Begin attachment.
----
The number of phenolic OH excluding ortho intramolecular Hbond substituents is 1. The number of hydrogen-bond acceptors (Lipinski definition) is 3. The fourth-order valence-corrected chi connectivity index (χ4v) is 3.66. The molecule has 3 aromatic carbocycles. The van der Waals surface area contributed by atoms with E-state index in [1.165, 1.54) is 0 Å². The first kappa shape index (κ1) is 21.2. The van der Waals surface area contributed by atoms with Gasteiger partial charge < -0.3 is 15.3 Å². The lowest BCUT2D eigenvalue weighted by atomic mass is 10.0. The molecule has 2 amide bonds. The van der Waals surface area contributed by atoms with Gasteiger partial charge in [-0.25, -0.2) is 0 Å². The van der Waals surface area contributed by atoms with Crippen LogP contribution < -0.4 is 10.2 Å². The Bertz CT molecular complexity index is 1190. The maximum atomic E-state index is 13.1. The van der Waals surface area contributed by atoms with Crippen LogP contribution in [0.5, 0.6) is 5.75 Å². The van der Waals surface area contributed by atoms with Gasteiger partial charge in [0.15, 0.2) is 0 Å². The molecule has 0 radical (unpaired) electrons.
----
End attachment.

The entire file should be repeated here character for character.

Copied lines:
The number of phenolic OH excluding ortho intramolecular Hbond substituents is 1. The number of hydrogen-bond acceptors (Lipinski definition) is 3. The fourth-order valence-corrected chi connectivity index (χ4v) is 3.66. The molecule has 3 aromatic carbocycles. The van der Waals surface area contributed by atoms with E-state index in [1.165, 1.54) is 0 Å². The first kappa shape index (κ1) is 21.2. The van der Waals surface area contributed by atoms with Gasteiger partial charge < -0.3 is 15.3 Å². The lowest BCUT2D eigenvalue weighted by atomic mass is 10.0. The molecule has 2 amide bonds. The van der Waals surface area contributed by atoms with Gasteiger partial charge in [-0.25, -0.2) is 0 Å². The van der Waals surface area contributed by atoms with Crippen LogP contribution < -0.4 is 10.2 Å². The Bertz CT molecular complexity index is 1190. The maximum atomic E-state index is 13.1. The van der Waals surface area contributed by atoms with Crippen LogP contribution in [0.5, 0.6) is 5.75 Å². The van der Waals surface area contributed by atoms with Gasteiger partial charge in [0.15, 0.2) is 0 Å². The molecule has 0 radical (unpaired) electrons.